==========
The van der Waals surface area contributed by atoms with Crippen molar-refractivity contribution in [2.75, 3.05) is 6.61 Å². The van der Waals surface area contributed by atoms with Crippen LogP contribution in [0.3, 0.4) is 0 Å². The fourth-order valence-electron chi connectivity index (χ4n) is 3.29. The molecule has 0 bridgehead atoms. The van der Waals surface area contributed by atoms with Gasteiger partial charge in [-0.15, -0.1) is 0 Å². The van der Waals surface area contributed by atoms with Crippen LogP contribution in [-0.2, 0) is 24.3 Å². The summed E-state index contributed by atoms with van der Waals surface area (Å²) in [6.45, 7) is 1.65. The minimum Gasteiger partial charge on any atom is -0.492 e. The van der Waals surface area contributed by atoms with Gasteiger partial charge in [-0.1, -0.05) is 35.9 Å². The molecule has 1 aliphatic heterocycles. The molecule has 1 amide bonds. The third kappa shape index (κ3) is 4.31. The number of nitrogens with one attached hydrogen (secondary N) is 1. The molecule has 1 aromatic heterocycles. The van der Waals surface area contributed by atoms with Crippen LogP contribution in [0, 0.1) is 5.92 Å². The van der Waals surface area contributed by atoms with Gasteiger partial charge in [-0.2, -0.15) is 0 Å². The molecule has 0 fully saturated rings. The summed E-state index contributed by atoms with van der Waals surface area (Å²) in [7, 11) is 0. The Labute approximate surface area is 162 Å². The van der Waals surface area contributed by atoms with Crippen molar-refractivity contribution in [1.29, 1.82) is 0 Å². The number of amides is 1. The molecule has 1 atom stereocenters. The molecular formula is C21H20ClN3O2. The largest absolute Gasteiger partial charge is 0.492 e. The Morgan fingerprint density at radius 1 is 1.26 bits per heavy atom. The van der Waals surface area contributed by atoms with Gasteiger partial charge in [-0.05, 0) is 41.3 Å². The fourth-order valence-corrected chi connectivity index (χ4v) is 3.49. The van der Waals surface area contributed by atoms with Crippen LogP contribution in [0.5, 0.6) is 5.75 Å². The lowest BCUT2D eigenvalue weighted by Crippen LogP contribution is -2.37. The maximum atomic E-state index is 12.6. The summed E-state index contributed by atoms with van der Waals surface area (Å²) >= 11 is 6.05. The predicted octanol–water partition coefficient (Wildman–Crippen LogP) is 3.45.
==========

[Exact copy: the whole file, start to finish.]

The van der Waals surface area contributed by atoms with Crippen molar-refractivity contribution in [2.75, 3.05) is 6.61 Å². The van der Waals surface area contributed by atoms with Crippen LogP contribution in [0.3, 0.4) is 0 Å². The fourth-order valence-electron chi connectivity index (χ4n) is 3.29. The molecule has 0 bridgehead atoms. The van der Waals surface area contributed by atoms with Gasteiger partial charge in [-0.15, -0.1) is 0 Å². The van der Waals surface area contributed by atoms with Crippen LogP contribution in [-0.2, 0) is 24.3 Å². The summed E-state index contributed by atoms with van der Waals surface area (Å²) in [6.45, 7) is 1.65. The minimum Gasteiger partial charge on any atom is -0.492 e. The van der Waals surface area contributed by atoms with Gasteiger partial charge in [-0.1, -0.05) is 35.9 Å². The molecule has 1 aliphatic heterocycles. The molecule has 1 amide bonds. The third kappa shape index (κ3) is 4.31. The number of nitrogens with one attached hydrogen (secondary N) is 1. The molecule has 1 aromatic heterocycles. The van der Waals surface area contributed by atoms with Crippen LogP contribution in [0, 0.1) is 5.92 Å². The van der Waals surface area contributed by atoms with Gasteiger partial charge in [-0.2, -0.15) is 0 Å². The molecule has 0 fully saturated rings. The summed E-state index contributed by atoms with van der Waals surface area (Å²) in [7, 11) is 0. The Labute approximate surface area is 162 Å². The van der Waals surface area contributed by atoms with Crippen molar-refractivity contribution in [1.29, 1.82) is 0 Å². The number of amides is 1. The molecule has 1 atom stereocenters. The molecular formula is C21H20ClN3O2. The largest absolute Gasteiger partial charge is 0.492 e. The Morgan fingerprint density at radius 1 is 1.26 bits per heavy atom. The van der Waals surface area contributed by atoms with Gasteiger partial charge in [-0.05, 0) is 41.3 Å². The fourth-order valence-corrected chi connectivity index (χ4v) is 3.49. The van der Waals surface area contributed by atoms with Crippen LogP contribution in [0.5, 0.6) is 5.75 Å². The lowest BCUT2D eigenvalue weighted by Crippen LogP contribution is -2.37. The maximum atomic E-state index is 12.6. The summed E-state index contributed by atoms with van der Waals surface area (Å²) >= 11 is 6.05. The predicted octanol–water partition coefficient (Wildman–Crippen LogP) is 3.45.